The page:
Minimalista Mama

Only what you need for your baby. Really. (OK – and some fantastic things you don’t that are pretty cool.)

Car Seats: Overview

You probably know this, but you need a car seat. It’s how your baby will travel in the car at all times. Ignore your Aunt Martha who said she drove around with her kids in cardboard boxes. That’s illegal and there are hefty fines for not having your babe properly strapped in ($600+ in California).

While I knew I needed to get a seat for Astrid, my friends with older babies were comparing “convertible” seats and discussing turning their kids around, which seemed like something I might want to consider when making our selection. Here’s the lowdown for those of you also in the dark:

Infant car seats are two pieces: the base, which is installed and left in your car, and the carrier, which is the actual seat that clips into and lifts out of the base and has a handle so you can carry the baby in it when you’re going to and from the car. It’s easy and convenient. All infant car seats come with a base – no need to buy separately. If you want to drive with your baby in a car that doesn’t have a base installed, you can thread a normal seatbelt through the seat itself, which is less convenient but just as safe, as long as you do it right. (Hello, Zipcar!)

Their capacity can run up to 35 lbs, but your baby will be too tall for it before s/he hits 35 lbs so don’t worry about the weight limit thing too much. (Most one year olds are too long for an infant seat and only weigh in the range of 20-25 lbs.)  These are always installed rear-facing, which is the safest position for a baby.

Convertible car seats. When your little one outgrows his infant car seat, gone will be the days of carrying Junior into the house fast asleep: convertible car seats are a single piece, all of it installed in your back seat. They’re called “convertible” because they can be installed either rear-facing – as required by law until your baby is a year old or 20 lbs – and then “converted” to a front-facing position.

Convertible seats now have capacities up to 70 lbs, so this will be your car seat for a while. It can also be your infant seat if you like. Some people skip the cost and trouble of buying two seats in the first year and go straight to the convertible seat, many of which are fine for infants. You can definitely do this, but keep two things in mind: you will have to buy infant padding to fill in the extra space around a tiny infant in a large seat and, very inconvenient, you will have to take your infant in and out of the seat to go in and out of your house, the grocery store, etc. rather than leaving him dozing in his comfy detachable infant seat while you have coffee with a friend. I would not wish this on anyone. A sleeping baby is a godsend and I think the extra outlay to get two seats is more than worth it. But if you’re on a super-tight budget, you can always give it a shot.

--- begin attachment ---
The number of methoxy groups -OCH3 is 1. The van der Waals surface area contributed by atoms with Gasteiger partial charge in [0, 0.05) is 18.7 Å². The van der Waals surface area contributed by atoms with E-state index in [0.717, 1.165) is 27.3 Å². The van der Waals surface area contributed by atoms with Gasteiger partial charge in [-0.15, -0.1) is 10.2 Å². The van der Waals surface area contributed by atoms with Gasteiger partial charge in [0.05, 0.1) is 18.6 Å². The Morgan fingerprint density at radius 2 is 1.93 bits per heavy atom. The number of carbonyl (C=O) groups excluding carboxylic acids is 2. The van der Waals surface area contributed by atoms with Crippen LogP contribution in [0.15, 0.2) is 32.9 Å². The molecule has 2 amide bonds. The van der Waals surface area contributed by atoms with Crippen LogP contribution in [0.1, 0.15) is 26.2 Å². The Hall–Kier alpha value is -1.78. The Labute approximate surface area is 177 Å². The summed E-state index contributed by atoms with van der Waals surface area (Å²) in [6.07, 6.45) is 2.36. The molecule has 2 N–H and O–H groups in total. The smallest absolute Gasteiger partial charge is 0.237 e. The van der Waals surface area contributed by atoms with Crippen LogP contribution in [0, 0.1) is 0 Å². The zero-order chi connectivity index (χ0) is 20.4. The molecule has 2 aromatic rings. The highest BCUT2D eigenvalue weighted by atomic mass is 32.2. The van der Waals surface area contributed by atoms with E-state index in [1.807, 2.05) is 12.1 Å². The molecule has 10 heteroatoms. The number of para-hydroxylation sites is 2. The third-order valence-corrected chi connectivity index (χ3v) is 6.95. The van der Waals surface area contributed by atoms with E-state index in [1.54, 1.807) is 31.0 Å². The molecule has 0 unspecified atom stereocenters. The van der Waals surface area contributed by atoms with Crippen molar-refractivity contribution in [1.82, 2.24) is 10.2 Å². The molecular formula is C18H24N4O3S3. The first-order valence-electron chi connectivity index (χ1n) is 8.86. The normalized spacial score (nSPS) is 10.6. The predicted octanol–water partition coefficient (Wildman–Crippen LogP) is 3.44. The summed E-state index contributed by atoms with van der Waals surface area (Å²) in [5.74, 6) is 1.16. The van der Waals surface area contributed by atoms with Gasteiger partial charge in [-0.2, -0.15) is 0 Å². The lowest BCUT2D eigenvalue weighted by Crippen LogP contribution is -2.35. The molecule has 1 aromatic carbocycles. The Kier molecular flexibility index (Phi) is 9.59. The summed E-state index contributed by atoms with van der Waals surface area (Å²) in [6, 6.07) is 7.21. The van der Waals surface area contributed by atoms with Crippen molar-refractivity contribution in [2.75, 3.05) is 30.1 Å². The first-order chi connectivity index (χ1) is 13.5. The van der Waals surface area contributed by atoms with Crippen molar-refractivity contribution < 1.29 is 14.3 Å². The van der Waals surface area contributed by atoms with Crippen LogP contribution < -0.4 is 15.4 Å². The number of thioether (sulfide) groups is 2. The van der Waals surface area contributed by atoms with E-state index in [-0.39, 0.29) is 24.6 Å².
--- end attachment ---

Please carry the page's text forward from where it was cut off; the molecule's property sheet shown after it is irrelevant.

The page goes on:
Most likely, your baby will outgrow her infant seat before she reaches the mandatory 20 lbs/1 year old when she’ll be allowed to face front in the car (still in the back seat), so you’ll install the convertible seat rear-facing first. When the time comes, your child will be thrilled to be turned around to face front because she can see you, you can chat in the rearview mirror, the sun coming in the back window won’t be in her eyes, and she can finally see what’s up ahead. However, in the spring of 2011, the government issued a strong recommendation that kids be kept rear-facing until they’re two because, in a major crash, safety outcomes are 75% better if the child is facing back. That’s a lot better, but good luck convincing your toddler that having her legs up the back seat for another year is a good idea.

Toddler booster seats are a very small market that bridge the transition from a front-facing seat to booster seat (below). Their capacity starts at 40 pounds and they can only be installed facing forward, so you’d still have to get an infant seat or convertible seat ahead of this, but you’d be off the hook for buying a booster seat (below) because this converts to a booster. I’m honestly not sure why you’d go this route (since there’s very little choice in the market) unless a.) your child’s height and weight made him/her a great candidate, or b.) you’re inheriting some gear that’s not a good fit for where your kiddo is and you need to invest in a new seat at this particular transition point. As with booster seats, you won’t have to worry about this decision for some time though. Just putting it out there.

Booster seats are the final step before adult seatbelts are appropriate, and these won’t be on your radar for a while. If you’re interested in more detailed info now, has a good overview of the whys and wherefores. The gist? “The National Highway Traffic Safety Administration now recommends that all children who’ve outgrown their car seat continue to ride in a booster seat until they’re at least 8 years old and 4 feet 9 inches tall.” It’s about where the seat belt hits your kiddo – they just need to be taller and heavier to have it help rather than hurt in an accident.

My recommendation: Get an infant car seat and upgrade to a convertible seat when your baby outgrows it.

Next: Car Seats: Buying


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This entry was posted on August 17, 2011 by in Essentials, Tips and Overviews for Expectant Parents and tagged .

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